Gaining Velocity: New site organization aims to solve age-old problem
Velocity Clinical Research recently acquired its first three research sites in the US, including the Clinical Research Institute of Southern Oregon (CRISOR) in Medford, OR and New Horizons Clinical Research (NHCR) in Cincinnati, OH. In December 2018, it also acquired FL-based MD Clinical.
Following the transactions, Dr. Paul Evans has made the move from the UK to the US, joining the Durham, NC-headquartered company as the president and chief executive officer (CEO).
Evans – previously the corporate vice president of global site solutions at Parexel – told us the company’s aim is “to become one of the leading site groups in the world.” As such, Velocity plans to acquire further sites, establish new ones, and continue expanding.
“We obviously aim to scale because a large part of the value proposition of any site organization is to be able to offer operational efficiencies from recruiting large numbers of patients,” he added.
Challenges and opportunities: It's 'all about the last mile'
According to Evans, the site business is on the precipice of several changes that will bring both opportunities and challenges.
“Adapting to the use of EMR with its attendant technology and confidentiality challenges in the Facebook age where everybody is become increasingly sensitized to the use of their personal data; the age of the patient-centric trial where patients become more involved in the research endeavor; the possibility of virtual studies supported by technology,” he noted as among these changes.
However, during his 26 years in the industry, Evans said the one thing that has remained constant is the biggest cause of delays in clinical development: Patient recruitment. This, despite changes in the way sites operate driven in part by advances in technology.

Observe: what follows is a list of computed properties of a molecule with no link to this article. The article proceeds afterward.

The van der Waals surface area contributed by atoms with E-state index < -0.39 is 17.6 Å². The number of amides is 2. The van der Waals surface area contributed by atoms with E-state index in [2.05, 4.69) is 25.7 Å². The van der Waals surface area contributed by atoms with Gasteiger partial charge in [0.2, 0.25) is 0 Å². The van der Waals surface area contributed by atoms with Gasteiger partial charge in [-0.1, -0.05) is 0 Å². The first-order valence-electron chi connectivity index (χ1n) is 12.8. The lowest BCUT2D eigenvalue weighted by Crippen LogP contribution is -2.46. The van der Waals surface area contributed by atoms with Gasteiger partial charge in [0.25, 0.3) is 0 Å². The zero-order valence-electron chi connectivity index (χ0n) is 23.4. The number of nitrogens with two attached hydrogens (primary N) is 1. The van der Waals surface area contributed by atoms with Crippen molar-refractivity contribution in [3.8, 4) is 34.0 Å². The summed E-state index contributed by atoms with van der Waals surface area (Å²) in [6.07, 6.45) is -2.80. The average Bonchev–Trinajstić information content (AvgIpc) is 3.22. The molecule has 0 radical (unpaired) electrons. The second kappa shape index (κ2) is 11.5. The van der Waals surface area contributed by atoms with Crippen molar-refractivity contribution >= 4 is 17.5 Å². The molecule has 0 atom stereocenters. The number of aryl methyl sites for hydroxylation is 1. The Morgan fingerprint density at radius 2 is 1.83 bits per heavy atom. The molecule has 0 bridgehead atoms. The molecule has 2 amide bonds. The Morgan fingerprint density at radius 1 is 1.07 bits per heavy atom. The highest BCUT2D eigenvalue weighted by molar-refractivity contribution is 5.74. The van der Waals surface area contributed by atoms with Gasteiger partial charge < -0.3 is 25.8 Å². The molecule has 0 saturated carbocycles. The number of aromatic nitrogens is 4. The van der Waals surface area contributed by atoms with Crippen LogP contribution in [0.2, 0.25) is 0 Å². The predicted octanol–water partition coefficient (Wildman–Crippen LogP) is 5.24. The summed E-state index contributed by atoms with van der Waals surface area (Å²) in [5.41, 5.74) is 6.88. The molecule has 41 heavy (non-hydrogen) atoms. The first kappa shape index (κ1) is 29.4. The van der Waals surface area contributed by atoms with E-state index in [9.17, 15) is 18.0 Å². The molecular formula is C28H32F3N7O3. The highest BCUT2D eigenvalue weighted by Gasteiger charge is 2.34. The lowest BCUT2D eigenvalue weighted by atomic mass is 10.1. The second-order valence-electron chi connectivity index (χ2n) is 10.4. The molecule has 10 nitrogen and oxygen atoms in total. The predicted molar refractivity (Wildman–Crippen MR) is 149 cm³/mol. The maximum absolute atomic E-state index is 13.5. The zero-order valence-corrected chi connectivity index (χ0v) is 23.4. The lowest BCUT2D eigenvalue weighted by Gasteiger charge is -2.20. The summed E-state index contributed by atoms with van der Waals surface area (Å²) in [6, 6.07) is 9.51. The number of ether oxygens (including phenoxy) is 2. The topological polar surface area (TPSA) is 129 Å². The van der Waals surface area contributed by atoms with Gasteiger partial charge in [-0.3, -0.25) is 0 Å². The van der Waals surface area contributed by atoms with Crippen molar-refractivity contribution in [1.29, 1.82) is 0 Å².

Earlier in his career, Evans saw the emergence of electronic data capture (EDC) and interactive voice response (IVRS), and now, data driven monitoring (DDM), investigator portals, online training, e-consent and electronic medical records (EMR).
“With the exception of EMR you could argue that all of those increase the efficiency and real-time functionality of the clinical trials ‘back office,’ but to sites, they can often look like added burden at a time when protocols themselves have become more complex so the workload is inextricably increasing,” he said.
Read: How to reduce clinical trial site investigator turnover
Consequently, sites have struggled with employee turnover, with many investigators leaving after one or two studies, a challenge that Evans said has also not improved during his quarter of a century in clinical research.
“We should be as concerned with what has not changed as with what has changed because these are fundamental problems,” he added.
“Managing the increasing operational complexity that modern-day clinical studies demand of sites has to result in an increased specialization of site activities and increased focus on how best to resolve site-based inefficiencies.”
Previously accountable for patient recruitment at Parexel and Quintiles (now Iqvia), Evans said he lost track of the numerous approaches used to “get the message out to patients about clinical trials and engage them in the idea of participating.”
“Unfortunately that engagement often did not convert into a randomized patient because it’s what the sites do when they see a patient face to face that counts,” he said. “At Velocity, we will partner with patient recruitment vendors to make sure the last mile is effectively managed to improve the outcome of patient outreach campaigns.”
Key for the company will be having control over patients and data – “too many models aren’t able to achieve that which is why we don’t see them as part of the long term solution,” said Evans.
For patient recruitment, “it’s all about the last mile.”